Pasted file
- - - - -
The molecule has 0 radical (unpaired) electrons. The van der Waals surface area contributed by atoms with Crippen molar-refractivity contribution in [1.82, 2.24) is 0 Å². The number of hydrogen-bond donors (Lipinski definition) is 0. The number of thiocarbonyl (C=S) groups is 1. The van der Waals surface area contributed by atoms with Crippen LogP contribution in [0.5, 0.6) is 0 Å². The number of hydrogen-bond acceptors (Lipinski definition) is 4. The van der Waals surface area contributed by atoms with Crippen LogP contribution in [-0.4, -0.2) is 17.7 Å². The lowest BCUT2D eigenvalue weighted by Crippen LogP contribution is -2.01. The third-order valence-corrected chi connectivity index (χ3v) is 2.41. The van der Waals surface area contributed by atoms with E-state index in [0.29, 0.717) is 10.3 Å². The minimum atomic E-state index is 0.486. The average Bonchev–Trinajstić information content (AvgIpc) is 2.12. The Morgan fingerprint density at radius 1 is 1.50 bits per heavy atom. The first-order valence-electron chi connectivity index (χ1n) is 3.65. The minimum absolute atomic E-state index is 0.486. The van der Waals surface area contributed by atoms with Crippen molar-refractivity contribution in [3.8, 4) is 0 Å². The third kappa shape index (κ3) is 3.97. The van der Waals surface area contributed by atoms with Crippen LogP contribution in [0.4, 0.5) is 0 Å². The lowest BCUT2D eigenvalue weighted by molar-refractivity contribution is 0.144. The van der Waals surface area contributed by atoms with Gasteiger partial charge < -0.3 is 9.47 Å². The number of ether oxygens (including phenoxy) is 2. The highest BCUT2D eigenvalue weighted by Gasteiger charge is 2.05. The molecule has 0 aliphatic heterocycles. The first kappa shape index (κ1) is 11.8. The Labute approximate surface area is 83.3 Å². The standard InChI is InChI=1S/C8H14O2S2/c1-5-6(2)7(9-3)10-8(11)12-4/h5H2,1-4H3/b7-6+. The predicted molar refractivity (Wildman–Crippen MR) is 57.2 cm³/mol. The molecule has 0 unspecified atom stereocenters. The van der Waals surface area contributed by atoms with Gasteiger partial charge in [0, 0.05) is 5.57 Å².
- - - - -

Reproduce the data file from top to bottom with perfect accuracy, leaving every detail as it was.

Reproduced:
The molecule has 0 radical (unpaired) electrons. The van der Waals surface area contributed by atoms with Crippen molar-refractivity contribution in [1.82, 2.24) is 0 Å². The number of hydrogen-bond donors (Lipinski definition) is 0. The number of thiocarbonyl (C=S) groups is 1. The van der Waals surface area contributed by atoms with Crippen LogP contribution in [0.5, 0.6) is 0 Å². The number of hydrogen-bond acceptors (Lipinski definition) is 4. The van der Waals surface area contributed by atoms with Crippen LogP contribution in [-0.4, -0.2) is 17.7 Å². The lowest BCUT2D eigenvalue weighted by Crippen LogP contribution is -2.01. The third-order valence-corrected chi connectivity index (χ3v) is 2.41. The van der Waals surface area contributed by atoms with E-state index in [0.29, 0.717) is 10.3 Å². The minimum atomic E-state index is 0.486. The average Bonchev–Trinajstić information content (AvgIpc) is 2.12. The Morgan fingerprint density at radius 1 is 1.50 bits per heavy atom. The first-order valence-electron chi connectivity index (χ1n) is 3.65. The minimum absolute atomic E-state index is 0.486. The van der Waals surface area contributed by atoms with Crippen molar-refractivity contribution in [3.8, 4) is 0 Å². The third kappa shape index (κ3) is 3.97. The van der Waals surface area contributed by atoms with Crippen LogP contribution in [0.4, 0.5) is 0 Å². The lowest BCUT2D eigenvalue weighted by molar-refractivity contribution is 0.144. The van der Waals surface area contributed by atoms with Gasteiger partial charge < -0.3 is 9.47 Å². The number of ether oxygens (including phenoxy) is 2. The highest BCUT2D eigenvalue weighted by Gasteiger charge is 2.05. The molecule has 0 aliphatic heterocycles. The first kappa shape index (κ1) is 11.8. The Labute approximate surface area is 83.3 Å². The standard InChI is InChI=1S/C8H14O2S2/c1-5-6(2)7(9-3)10-8(11)12-4/h5H2,1-4H3/b7-6+. The predicted molar refractivity (Wildman–Crippen MR) is 57.2 cm³/mol. The molecule has 0 unspecified atom stereocenters. The van der Waals surface area contributed by atoms with Gasteiger partial charge in [0, 0.05) is 5.57 Å².